I don't really know why this guy was freaking out.
I also like the fact that transient dependency and repo handling is separated from the package handler itself. We have rpm to handle a single package, and we have dnf (yum) to handle trees of packages.
That's clearly explained in the article. This is not about authoring from a specfile, so your comment is off. He wants to serialise a package into RPM without the traditional toolchain; it turns out to be much more difficult than the other serialisers he already has because of the rpm format's bad design decisions and accretions.
Plus, RH could have decided to make a proper v2 rather than build this lasagna of a format.
So was DEB. That's not a very good excuse.
Formats defined by a single implementation are sickly and much less viable (remember the lessons of http://libmng.com/ ?); I applaud the reverse engineering effort from the article.
Yes! There are lots of examples like this.
• Plenty of small tools write BMP or Targa instead of JPEG or PNG, because these formats are dead simple to reinvent.
• JPEG as we know it is JFIF, which has clearly won over alternative JPEG data containers, such as more complicated TIFF (mode 6). BTW JPEG, for what it does, is brilliantly simple.
• MNG never took off, but dumber APNG did.
Formats that are intended for interoperability need multiple implementations, and it does happen that authors say "no, fuck that" and choose a different format instead.
But, let's consider that I have never had an RPM-using system have its package database corrupted beyond repair (you can rebuild it with rpmdb --rebuilddb), and unlike dpkg/deb, rpm fully supports downgrading packages, which is something I have missed on Debian multiple times.
RPM is too complex, but it's also a good format from a reliability standpoint.
you've had that on Debian?
> rpm fully supports downgrading packages, which is something I have missed on Debian multiple times
Huh? Downgrades are fully supported by dpkg and apt*.
No, they aren't. You need to remove the newer version prior to installing the old one. RPM based systems allow you to downgrade to an entirely different distro release with one command.
> you've had that on Debian?
More than once, sadly.
> The <rpm/rpmtag.h> header has an enum with all acceptable values, but please consider the environment before trying to print it.
however, it would be incredible to have a single format
There are times i wonder if IT has some innate attraction to masochism...
There is no competition between package managers, there is only competition between distributions.
> the author was analysing trying to build a binary package directly.
To analyse, there's two approaches that have been well documented for around 20 years now:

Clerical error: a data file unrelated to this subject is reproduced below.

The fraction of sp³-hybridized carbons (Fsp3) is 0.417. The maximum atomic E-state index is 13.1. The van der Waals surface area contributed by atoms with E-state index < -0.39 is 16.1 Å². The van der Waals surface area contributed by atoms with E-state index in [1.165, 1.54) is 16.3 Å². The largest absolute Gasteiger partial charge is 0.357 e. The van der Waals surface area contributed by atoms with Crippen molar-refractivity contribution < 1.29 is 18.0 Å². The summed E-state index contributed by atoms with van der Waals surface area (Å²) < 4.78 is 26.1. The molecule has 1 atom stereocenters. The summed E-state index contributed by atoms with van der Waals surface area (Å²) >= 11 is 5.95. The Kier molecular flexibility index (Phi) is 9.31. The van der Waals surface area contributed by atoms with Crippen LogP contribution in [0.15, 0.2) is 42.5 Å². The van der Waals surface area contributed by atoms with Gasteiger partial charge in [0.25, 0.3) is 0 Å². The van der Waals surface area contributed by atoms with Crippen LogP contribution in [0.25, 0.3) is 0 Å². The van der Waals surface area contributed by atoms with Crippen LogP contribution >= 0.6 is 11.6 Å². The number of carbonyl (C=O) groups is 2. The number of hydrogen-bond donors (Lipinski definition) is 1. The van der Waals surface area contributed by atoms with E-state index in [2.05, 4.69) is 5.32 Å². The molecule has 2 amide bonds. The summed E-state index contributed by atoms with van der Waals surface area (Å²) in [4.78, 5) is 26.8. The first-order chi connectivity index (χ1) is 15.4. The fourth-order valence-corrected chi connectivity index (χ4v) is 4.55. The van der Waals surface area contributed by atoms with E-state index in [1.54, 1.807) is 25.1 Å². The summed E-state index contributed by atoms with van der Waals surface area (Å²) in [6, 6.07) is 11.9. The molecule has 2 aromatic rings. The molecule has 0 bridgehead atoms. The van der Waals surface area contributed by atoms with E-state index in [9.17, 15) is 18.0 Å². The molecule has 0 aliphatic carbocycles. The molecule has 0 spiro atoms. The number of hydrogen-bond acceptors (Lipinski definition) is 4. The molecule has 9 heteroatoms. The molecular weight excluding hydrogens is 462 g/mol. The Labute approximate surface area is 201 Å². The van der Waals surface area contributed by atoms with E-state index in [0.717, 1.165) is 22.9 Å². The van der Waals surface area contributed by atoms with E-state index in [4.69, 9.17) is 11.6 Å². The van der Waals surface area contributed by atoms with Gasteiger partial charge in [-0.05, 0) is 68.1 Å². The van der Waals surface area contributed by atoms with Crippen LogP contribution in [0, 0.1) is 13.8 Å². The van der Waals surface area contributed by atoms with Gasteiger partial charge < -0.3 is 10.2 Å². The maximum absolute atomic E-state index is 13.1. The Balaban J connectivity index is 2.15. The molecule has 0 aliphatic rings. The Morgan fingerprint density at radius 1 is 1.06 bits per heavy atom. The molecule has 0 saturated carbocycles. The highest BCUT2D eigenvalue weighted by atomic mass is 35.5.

- open the .src.rpm for a package
- Run the rpm binary over the .rpm, which can dump spec file contents too
- Make a spec file
Again, there's lots to dislike about RPM (my main issue is how the sections are macros and so are the autoconf macros), which confused a lot of new people) but this article in incredibly unresearched.
For this purpose it's fitting to do a deep analysis of files actually produced, rather than trust the documentation to be entirely complete and sufficient.
Such low-level dump is also needed to debug interoperability issues when files produced by the new implementation are rejected by existing tools.
I'm developing cargo-deb, which builds Debian packages without need for spec files. It doesn't use Perl, and can even build Debian packages from macOS. I had to learn and reproduce the structure of the deb files, which was relatively easy. I would need to go through exactly the same horror as in the article if I wanted to add RPM support the same NIH way (so RPM tooling may be good and easy, but RPM as a format is a failure.)
But even if I wanted to recreate RPM which the author does (although he doesn't state this) I'd start with the source code.
Yes, he does, right in the first paragraphs.
I'd start with the source code.
He started with the formal specification of the RPM format, which includes relevant pieces of the source; how is that not a good place to start?
> I ship configuration as system packages. Every distribution has their own tooling and process for building these packages, but I eventually grew tired of the ceremony involved in it, and wrote my own system package compiler.
Which to most engineers would mean making a tool that builds.rpm files, not reimplements the rpm build tools.
OP made it clear what they were focusing on. If a passerby mistakes it for a complaint about using RPM as a sysadmin, it's their own problem.